It is for this reason that Aries is the first sign of the Jewish Year, because the month of Nissan was the first month when there was a Jewish People.

But why does the secular world also start their lunar calendar in Aries? What does the sign of Taleh/Aries signify for them?

The world was created for the Torah to be learned. It follows, therefore, that if there would ever be one moment where the Torah was not being learned by someone, somewhere, then the entire Creation would lose it's raison d'être; it would literally lose its 'reason to be' and would return to a vast untrammeled emptiness as at the dawn of Creation.

A frightening thought!

Could it be that this subliminal awareness of the importance of the Torah is what gears even the secular horoscope to begin in Nissan, with the creation of the Jewish People - the receivers of the Torah?

But even if this were to be the case, the question still remains, "Why does the secular solar calendar begin with January at all?" Surely if the Astrological Calendar begins in March/April, then the solar calendar should also start from that time, and not, as it does, from the first of January.

When the First Man walked the Earth, there was no-one but him. When he saw the days beginning to shorten, he thought that night was gradually conquering day. That the night was eating up the day, consuming it. But why was this happening?

Adam surmised that because he had brought sin into actuality, he had infected the environment, he had brought death to the world, and the world itself was slowly, slowly dying...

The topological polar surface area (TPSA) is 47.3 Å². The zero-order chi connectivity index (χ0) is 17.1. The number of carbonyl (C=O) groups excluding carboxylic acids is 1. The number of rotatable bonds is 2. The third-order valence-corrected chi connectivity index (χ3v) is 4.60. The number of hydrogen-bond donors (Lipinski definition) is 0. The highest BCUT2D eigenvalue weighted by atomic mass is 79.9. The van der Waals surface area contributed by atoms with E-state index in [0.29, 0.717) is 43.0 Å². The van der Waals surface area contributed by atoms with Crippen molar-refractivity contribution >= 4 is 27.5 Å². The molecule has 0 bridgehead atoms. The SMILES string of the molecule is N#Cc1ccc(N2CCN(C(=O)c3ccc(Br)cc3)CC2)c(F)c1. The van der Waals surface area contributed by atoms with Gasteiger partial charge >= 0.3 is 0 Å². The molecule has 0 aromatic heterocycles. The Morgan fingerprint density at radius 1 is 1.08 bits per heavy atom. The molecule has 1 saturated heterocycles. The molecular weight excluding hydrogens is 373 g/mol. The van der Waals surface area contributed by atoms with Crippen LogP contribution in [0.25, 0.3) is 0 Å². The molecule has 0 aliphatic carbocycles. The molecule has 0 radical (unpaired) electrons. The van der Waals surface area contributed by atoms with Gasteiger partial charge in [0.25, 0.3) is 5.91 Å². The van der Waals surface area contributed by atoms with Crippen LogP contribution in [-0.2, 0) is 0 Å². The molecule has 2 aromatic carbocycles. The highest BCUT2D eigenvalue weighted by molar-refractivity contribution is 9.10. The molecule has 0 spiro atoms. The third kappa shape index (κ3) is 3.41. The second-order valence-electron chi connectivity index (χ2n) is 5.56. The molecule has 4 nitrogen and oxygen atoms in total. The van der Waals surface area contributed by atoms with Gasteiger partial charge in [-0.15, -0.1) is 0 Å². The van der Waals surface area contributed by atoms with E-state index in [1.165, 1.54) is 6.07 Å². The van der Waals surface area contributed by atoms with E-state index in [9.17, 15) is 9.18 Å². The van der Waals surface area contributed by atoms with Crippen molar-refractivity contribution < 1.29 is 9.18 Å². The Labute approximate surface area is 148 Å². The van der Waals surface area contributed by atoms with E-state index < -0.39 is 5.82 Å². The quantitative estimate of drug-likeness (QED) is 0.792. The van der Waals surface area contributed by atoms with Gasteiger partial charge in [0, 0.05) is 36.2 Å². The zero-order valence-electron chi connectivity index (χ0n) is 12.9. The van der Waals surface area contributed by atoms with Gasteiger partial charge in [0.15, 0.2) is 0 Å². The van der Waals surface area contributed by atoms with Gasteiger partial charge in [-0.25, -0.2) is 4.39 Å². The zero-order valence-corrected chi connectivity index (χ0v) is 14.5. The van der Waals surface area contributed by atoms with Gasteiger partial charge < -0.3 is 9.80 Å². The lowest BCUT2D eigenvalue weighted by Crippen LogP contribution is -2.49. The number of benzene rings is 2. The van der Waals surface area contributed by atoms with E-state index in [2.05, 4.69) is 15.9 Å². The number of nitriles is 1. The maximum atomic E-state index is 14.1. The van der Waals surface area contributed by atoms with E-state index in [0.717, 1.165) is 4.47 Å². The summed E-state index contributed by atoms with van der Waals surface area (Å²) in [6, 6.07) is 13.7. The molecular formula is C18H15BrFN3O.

Thus for eight days he sat in fasting and prayer... Then he saw a day which was longer that the previous one. The light was coming back into the world!

With this first winter solstice, Adam realized then that the shortening of the days was no more than a natural occurrence - the way of the world. He then made a Yom Tov celebration which lasted for a further eight days. In subsequent years he observed a festival for both his eight days of fasting and prayer and the eight days of celebration.

Could it be that this celebration that Adam made is the reason that the secular calendar begins with January? Could it be that the mid-Winter celebrations of the non-Jewish world are no more than an ancient memory of a festival created by the First Man when he walked from darkness into light at the dawn of Time?


  • SOURCES: THIS MONTH'S SIGN - 'Above the Zodiac' by Rabbi Mattisyahu Glazerson
  • THE SEEDS OF DOOM - Chatam Sofer, Rabbi Dov Schwartzman, Rabbi Mendel Weinbach
  • THE RETURN OF THE SUN - Talmud Avoda Zara 8a, Maharal, Chidushei Haggadot

SEASONS OF THE MOON is written by Rabbi Yaakov Asher Sinclair and edited by Rabbi Moshe Newman.
Designed and Produced by the Office of Communications - Rabbi Eliezer Shapiro, Director
Production Design: Lev Seltzer
HTML Design: Michael Treblow

© 1996 Ohr Somayach International - All rights reserved. This publication may be distributed to another person intact without prior permission. We also encourage you to include this material in other publications, such as synagogue newsletters. However, we ask that you contact us beforehand for permission, and then send us a sample issue.
This publication is available via E-Mail
Ohr Somayach Institutions is an international network of Yeshivot and outreach centers, with branches in North America, Europe, South Africa and South America. The Central Campus in Jerusalem provides a full range of educational services for over 550 full-time students.

The Jewish Learning Exchange (JLE) of Ohr Somayach offers summer and winter programs in Israel that attract hundreds of university students from around the world for 3 to 8 weeks of study and touring.

Ohr Somayach's Web site is hosted by TeamGenesis

Copyright © 1996 Ohr Somayach International. Send comments to:
Ohr Somayach International is a 501c3 not-for-profit corporation (letter on file) EIN 13-3503155 and your donation is tax deductable.